In the TV revenue-generated world that is the English Premier League, Sundays are usually reserved for the self-proclaimed ‘big games’. With international football on the agenda next week, though, and European football in midweek, this week’s fixtures are – at first sight at least – nothing to get all that excited about.
This week’s not-so-super Sunday sees a struggling London team face the most impressive London so far this season, two of the worst teams in the league come head-to-head and two of the lowest scoring teams this season attempt to, in all probability, out-clean sheet each other.
But, of course, this is the highest level of English football. There are always stories set to unfold, always something of interest even to the most neutral of viewers.
Tottenham are one of the most in-form teams in the league. The addition of Scott Parker to the side has been key: with him in the team, Harry Redknapp’s team haven’t lost a game. Redknapp will not be on the touchline this weekend due to a minor heart operation but a former-Spurs boss will be hoping to get one over his old employers.
Martin Jol left Tottenham in 2007 and has made an impressive start at Fulham. The Cottagers’ task will be difficult, though, as Fulham have won just two of their last 22 London derbies, one of which was the 6-0 drubbing of QPR a couple of weeks ago.
The match also sees two of the most in-form players in the league face-off, albeit not directly. Rafael Van der Vaart has scored six goals in five league games while Fulham’s Andy Johnson has struck eight in eight, including a stunning volley against Wisła Kraków in midweek.
The European adventures of the two teams could play an important role in the outcome of this game: while Fulham fielded a strong side, Tottenham effectively played their second string against Rubin Kazan. One would think, though, that even without the added fitness, Tottenham would have enough to overcome a side who have won just two of their last six league games.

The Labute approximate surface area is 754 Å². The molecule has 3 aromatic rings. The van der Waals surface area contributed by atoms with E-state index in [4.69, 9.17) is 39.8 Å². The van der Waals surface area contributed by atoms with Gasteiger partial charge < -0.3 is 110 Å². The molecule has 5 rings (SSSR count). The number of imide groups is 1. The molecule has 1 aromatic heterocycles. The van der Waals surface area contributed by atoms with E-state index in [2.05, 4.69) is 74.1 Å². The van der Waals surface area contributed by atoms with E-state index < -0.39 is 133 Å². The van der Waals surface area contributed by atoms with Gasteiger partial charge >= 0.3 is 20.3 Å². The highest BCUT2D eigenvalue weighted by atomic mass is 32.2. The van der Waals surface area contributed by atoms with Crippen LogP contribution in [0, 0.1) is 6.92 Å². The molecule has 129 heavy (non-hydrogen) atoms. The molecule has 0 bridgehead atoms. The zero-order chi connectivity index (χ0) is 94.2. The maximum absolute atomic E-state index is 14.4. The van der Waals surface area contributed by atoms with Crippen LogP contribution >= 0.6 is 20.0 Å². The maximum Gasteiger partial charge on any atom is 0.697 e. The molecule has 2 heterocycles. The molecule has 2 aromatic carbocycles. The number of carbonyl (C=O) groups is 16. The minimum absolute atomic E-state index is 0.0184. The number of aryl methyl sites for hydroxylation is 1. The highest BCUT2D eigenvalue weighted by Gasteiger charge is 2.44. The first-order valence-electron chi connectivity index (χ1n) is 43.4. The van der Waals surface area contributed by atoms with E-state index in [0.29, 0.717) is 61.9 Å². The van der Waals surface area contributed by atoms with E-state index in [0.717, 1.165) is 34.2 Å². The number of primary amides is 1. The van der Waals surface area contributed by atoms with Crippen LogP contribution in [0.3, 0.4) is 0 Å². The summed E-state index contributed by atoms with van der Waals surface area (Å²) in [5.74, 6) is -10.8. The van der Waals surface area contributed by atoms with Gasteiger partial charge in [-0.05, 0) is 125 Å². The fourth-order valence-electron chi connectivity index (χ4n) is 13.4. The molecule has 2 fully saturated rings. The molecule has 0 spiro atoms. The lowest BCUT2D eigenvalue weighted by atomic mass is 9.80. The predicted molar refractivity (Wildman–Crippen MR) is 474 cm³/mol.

In the day’s lunchtime kick-off, table-propping Wigan travel to Wolves looking to end the run of seven league losses. Similarly, Wolves have not won in eight games and have conceded at least two in each of their last seven games.
Wigan are struggling to score goals, with just three players off the mark in the league this season and having only scored one goal away from home in five games combined. Last season’s joint top goalscorer Hugo Rodallega is yet to score this term.
With Gary Caldwell suspended it is expected that Maynor Figueroa will come into central defence with Patrick van Aanholt at left-back. James McCarthy may return to the Latics’ midfield with Mohamed Diame a doubt. For Wolves, Matt Jarvis should return after being dropped against Manchester City.
Bolton are also in dire form and manager Owen Coyle has come under severe pressure in recent weeks. Their squad is depleted somewhat, with no fewer than seven first-eleven contenders out injured. Bolton will be hoping to pick up their first away point of the season and stop the rot that has seen them concede 27 league goals already in 2011/12.
Stoke’s away form, though, is something of a worry as they travel to the Reebok having lost their last three away league games. They’ve conceded nine and scored just one in those games. Their case isn’t helped by the fact that Tony Pulis’ side travelled to Israel in midweek for the Europa League after Monday’s league game against Newcastle and they have generally struggled on weekends after European games: losing all three post-Europa League games so far. They should, though, be strong enough to force their way past a disappointing Bolton side.